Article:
Voices

October 22, 2019

6 Reasons It’s Okay To Be Old-Fashioned In Your Relationship

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Growing up, I was told to concentrate my efforts on two things, and two things only: 1. Study hard so that I could get into medical school one day, and 2. Find a nice, Jewish boy to marry (after medical school, that is) and don’t even think about dating until I’m ready to get serious. Neither a medical degree nor Jewish husband panned out, but I did end up subconsciously adopting my parents’ conservative views on relationships all throughout college and my early 20s.

As much as I wanted to, I just didn’t get the point of hooking up. I tried it, and after every encounter, I felt hopeless and confused as to why I felt feelings of attachment when that wasn’t the point of one-night stands. Why didn’t this person want to watch movies with me? Why weren’t they texting me? Did that “like” on my new Facebook profile picture even mean anything? I realized that I was an old-fashioned relationship person. And I wanted relationships, not hookups.

If you’ve always been old-fashioned about relationships, you’re not alone. Like me, a lot of people want to hold off getting intimate with a person until they feel like the relationship is serious enough. Whether waiting is for religious or personal reasons (or both), it’s completely valid to navigate your love life however you want to. Here are some reasons why I didn’t feel pressured to do otherwise — and you shouldn’t either.

1. It’s your life, not anybody else’s.

Know what you want, and don’t compromise those standards and boundaries for what you think others want.

For a couple years, I very desperately wanted to be that person who had cool, casual sex. A person who replied to or sent texts at 1 a.m. I wanted to not care when a person told me they “weren’t looking for a relationship.” I’d reply, “Yeah, me neither,” and flick my wrist and laugh as though looking for a relationship was the silliest thing I’d ever heard of. But this wasn’t me, and I felt like a fake. Worse, I felt like I was betraying my feelings and needs. I wanted to go see movies on the weekends, hold hands, go on date nights, sleep in until the afternoon and then read in bed until dinner. I wanted permanency. 

If you know deep in your gut and bones and heart that a longterm relationship is what will make you happy, then there’s no need to betray those feelings. And try not to feel pressured if your friends’ lives don’t match up yours. It’s okay if people you know are more interested in hookups than relationships! We all want different things. Focus on you and what you want.

2. Waiting to have sex can be really fulfilling.

While I didn’t wait until marriage or a longterm relationship to have sex, it’s okay to wait.  You don’t need to justify your reasons to anyone — the only thing that’s important is that you feel good about your decision, and that it makes you happy. 

For many partners, waiting to either become more intimate or have sex brings them closer together. This route probably doesn’t make sex any better or worse, but it can create a really special, deep bond with your person.

3. It’s not “uncool” to want tradition. 

Despite what you see in the movies or TV, it’s not lame to want to be an old-fashioned dater. Want to wait three dates until your first kiss? Totally fine. Ten dates? Also cool. Not ready for oral sex with your partner of eight months? Then you’re not ready. What’s not cool, is forcing yourself or feeling forced to do something you’re not comfortable with. Do what makes you feel happy, sexy, and safe.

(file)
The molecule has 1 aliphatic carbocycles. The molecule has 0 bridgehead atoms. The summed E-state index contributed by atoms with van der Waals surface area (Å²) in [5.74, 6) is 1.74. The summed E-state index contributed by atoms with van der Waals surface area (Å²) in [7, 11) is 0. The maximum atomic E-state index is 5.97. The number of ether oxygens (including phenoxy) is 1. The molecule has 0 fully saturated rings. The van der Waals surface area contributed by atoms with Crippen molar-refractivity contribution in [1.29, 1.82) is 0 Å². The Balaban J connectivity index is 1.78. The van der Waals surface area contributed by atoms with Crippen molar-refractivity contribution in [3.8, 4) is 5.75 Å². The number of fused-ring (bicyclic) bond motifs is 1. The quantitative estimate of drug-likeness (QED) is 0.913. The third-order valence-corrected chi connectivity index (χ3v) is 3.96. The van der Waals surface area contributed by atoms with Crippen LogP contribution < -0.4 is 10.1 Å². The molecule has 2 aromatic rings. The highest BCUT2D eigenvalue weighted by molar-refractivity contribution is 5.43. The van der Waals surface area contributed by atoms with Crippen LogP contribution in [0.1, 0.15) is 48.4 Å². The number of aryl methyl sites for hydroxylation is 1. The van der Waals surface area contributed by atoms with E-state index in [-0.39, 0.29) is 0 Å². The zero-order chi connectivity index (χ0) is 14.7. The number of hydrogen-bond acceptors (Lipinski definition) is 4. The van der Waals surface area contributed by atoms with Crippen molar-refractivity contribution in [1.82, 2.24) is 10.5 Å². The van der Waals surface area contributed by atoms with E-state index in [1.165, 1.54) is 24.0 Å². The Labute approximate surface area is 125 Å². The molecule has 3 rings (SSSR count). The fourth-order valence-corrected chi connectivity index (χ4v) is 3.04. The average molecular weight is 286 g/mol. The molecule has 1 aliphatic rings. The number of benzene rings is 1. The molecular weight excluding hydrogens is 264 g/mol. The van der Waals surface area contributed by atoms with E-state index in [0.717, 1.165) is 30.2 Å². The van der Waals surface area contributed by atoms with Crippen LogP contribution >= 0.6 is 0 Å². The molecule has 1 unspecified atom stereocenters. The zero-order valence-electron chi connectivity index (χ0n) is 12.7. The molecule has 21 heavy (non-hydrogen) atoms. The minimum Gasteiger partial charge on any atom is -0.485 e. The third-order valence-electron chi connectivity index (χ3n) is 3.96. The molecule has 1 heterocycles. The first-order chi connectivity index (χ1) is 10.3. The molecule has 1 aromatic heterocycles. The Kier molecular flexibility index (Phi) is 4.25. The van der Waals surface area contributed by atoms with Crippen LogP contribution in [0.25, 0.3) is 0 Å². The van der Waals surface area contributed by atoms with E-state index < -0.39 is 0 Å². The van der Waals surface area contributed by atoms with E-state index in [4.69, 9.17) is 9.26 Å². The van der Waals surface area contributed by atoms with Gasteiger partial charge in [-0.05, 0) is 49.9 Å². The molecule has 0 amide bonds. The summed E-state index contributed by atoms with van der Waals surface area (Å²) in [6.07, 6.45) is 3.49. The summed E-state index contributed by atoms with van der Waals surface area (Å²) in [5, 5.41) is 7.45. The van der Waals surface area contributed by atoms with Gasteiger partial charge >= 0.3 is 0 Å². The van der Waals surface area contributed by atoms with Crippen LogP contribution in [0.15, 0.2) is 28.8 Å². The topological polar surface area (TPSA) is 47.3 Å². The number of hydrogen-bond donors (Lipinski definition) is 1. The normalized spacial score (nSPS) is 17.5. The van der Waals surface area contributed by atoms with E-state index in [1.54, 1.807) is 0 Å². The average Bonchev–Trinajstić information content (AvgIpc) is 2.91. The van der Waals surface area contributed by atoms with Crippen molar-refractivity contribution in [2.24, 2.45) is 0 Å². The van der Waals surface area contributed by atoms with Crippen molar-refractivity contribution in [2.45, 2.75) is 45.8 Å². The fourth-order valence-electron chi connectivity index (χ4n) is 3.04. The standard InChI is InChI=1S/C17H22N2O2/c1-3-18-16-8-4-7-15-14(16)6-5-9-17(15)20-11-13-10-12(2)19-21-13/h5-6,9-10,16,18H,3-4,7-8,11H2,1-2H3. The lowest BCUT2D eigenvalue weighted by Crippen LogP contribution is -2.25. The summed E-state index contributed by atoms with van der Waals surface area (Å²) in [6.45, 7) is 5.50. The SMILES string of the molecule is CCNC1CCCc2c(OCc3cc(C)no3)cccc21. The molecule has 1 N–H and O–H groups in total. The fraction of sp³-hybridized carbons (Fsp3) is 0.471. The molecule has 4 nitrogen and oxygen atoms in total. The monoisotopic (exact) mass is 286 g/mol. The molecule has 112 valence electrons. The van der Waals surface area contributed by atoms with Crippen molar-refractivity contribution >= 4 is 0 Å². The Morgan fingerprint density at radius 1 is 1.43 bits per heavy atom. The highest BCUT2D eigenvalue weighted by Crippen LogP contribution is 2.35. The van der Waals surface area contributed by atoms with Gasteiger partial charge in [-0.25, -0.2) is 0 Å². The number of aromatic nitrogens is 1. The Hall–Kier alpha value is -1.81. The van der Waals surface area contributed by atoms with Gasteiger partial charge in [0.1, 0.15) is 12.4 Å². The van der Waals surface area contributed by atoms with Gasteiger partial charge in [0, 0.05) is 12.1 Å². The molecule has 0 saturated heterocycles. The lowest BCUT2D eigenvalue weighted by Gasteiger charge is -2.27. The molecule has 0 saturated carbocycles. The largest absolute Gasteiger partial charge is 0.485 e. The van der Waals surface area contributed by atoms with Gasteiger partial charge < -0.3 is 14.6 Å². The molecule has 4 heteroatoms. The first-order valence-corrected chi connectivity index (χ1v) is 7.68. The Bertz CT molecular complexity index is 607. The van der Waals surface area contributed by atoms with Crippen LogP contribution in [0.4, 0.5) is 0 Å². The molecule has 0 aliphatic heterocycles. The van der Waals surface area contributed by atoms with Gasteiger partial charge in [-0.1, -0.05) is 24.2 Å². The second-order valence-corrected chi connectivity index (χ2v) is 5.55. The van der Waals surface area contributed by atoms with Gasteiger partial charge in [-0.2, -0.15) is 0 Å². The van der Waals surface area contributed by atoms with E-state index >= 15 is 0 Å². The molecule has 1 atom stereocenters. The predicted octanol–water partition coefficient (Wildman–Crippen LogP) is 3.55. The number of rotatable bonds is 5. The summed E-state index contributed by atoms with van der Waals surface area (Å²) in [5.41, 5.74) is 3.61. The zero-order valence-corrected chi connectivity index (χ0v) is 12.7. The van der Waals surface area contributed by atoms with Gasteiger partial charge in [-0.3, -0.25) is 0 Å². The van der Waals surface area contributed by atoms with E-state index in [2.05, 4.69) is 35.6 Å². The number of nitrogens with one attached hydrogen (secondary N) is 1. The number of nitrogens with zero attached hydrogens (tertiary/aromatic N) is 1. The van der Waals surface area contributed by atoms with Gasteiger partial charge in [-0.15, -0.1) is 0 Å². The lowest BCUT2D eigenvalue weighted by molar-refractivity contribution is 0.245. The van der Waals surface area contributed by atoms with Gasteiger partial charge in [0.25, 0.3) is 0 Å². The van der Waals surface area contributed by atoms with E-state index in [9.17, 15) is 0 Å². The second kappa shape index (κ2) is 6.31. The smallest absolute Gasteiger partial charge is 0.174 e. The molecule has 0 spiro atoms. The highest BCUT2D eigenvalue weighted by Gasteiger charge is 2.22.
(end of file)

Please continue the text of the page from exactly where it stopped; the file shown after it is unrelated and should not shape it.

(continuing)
4. Being old-fashioned doesn’t mean you’re inexperienced.

Regardless of what your reasoning behind going slow with your S.O. is, it doesn’t mean you’re “not good at sex” or that you need to feel incompetent. Going at your own pace is about how you feel — not about how “skilled” you are.

5. There are so many other aspects of a relationship that have nothing to do with sex.

Sometimes, making chocolate chip pancakes for your partner can feel even more intimate than sex. There are lots of acts of love and appreciation that create a connection. For instance? I love when my husband vacuums the floors. Like, it’s a total turn-on. Because I hate vacuuming more than anything (even though it takes, like, seven minutes), and knowing that I’m with someone who will take care of a task I dread is the ultimate love language for me. And this takes so many shapes and forms. It could be visiting the library together on a Sunday. It could be taking the dog for a walk. It could be cuddling. It could be making out, or a foot massage. All of those things are sexy!

6. It’s not like you *need* another person to satisfy your needs.

Look. At the end of the day, if you’re not sure how you can have your needs met solo, just know that there are SO many ways (so many toys and techniques!). Not having sex or getting intimate with a partner doesn’t mean you have to go without getting yourself off. It’s important to explore your body and get to know what it wants and needs, and what feels good. Relationship or not, you’re covered. 

Related Content:

Are You An Echoist In Your Relationship?

What’s Your Attachment Style? A Beginner’s Guide to Attachment Theory

Is Having Dinner With Your Partner Every Night Necessary? Yes and No

This New Study Says People Want to Date Someone Who Makes Them the Center of Their World

Gina is the VP, Content Strategy here at O.school. Previously, she was EIC at First Media, and before that, the Editorial Director at HelloGiggles.

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